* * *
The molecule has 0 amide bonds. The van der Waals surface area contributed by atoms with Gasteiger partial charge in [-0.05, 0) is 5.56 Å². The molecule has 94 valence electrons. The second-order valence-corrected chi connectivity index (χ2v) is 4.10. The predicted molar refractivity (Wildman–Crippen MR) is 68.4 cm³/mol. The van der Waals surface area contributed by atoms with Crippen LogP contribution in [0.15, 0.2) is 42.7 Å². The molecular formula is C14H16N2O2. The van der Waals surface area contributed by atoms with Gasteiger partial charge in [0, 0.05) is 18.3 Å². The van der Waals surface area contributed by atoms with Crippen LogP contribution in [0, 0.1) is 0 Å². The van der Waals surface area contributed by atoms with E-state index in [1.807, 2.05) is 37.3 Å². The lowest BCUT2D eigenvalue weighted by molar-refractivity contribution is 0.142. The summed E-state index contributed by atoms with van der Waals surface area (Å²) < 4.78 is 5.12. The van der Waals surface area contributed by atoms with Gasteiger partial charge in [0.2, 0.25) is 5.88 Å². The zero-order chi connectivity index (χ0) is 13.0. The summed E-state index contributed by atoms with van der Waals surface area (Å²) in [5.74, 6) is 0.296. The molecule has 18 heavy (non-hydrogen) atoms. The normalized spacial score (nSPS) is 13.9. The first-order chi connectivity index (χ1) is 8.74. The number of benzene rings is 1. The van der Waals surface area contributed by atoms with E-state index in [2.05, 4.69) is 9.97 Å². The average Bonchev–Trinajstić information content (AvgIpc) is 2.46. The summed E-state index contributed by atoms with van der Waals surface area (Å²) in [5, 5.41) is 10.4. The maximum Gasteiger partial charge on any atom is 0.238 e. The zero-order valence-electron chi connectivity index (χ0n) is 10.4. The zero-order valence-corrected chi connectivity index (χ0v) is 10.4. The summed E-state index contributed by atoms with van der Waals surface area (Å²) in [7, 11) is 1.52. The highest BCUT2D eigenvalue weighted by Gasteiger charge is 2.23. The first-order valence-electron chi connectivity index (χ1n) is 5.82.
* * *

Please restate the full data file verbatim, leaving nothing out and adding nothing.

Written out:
The molecule has 0 amide bonds. The van der Waals surface area contributed by atoms with Gasteiger partial charge in [-0.05, 0) is 5.56 Å². The molecule has 94 valence electrons. The second-order valence-corrected chi connectivity index (χ2v) is 4.10. The predicted molar refractivity (Wildman–Crippen MR) is 68.4 cm³/mol. The van der Waals surface area contributed by atoms with Crippen LogP contribution in [0.15, 0.2) is 42.7 Å². The molecular formula is C14H16N2O2. The van der Waals surface area contributed by atoms with Gasteiger partial charge in [0, 0.05) is 18.3 Å². The van der Waals surface area contributed by atoms with Crippen LogP contribution in [0, 0.1) is 0 Å². The van der Waals surface area contributed by atoms with E-state index in [1.807, 2.05) is 37.3 Å². The lowest BCUT2D eigenvalue weighted by molar-refractivity contribution is 0.142. The summed E-state index contributed by atoms with van der Waals surface area (Å²) < 4.78 is 5.12. The van der Waals surface area contributed by atoms with Gasteiger partial charge in [0.2, 0.25) is 5.88 Å². The zero-order chi connectivity index (χ0) is 13.0. The summed E-state index contributed by atoms with van der Waals surface area (Å²) in [5.74, 6) is 0.296. The molecule has 18 heavy (non-hydrogen) atoms. The normalized spacial score (nSPS) is 13.9. The first-order chi connectivity index (χ1) is 8.74. The number of benzene rings is 1. The van der Waals surface area contributed by atoms with E-state index in [2.05, 4.69) is 9.97 Å². The average Bonchev–Trinajstić information content (AvgIpc) is 2.46. The summed E-state index contributed by atoms with van der Waals surface area (Å²) in [5, 5.41) is 10.4. The maximum Gasteiger partial charge on any atom is 0.238 e. The zero-order valence-electron chi connectivity index (χ0n) is 10.4. The zero-order valence-corrected chi connectivity index (χ0v) is 10.4. The summed E-state index contributed by atoms with van der Waals surface area (Å²) in [7, 11) is 1.52. The highest BCUT2D eigenvalue weighted by Gasteiger charge is 2.23. The first-order valence-electron chi connectivity index (χ1n) is 5.82.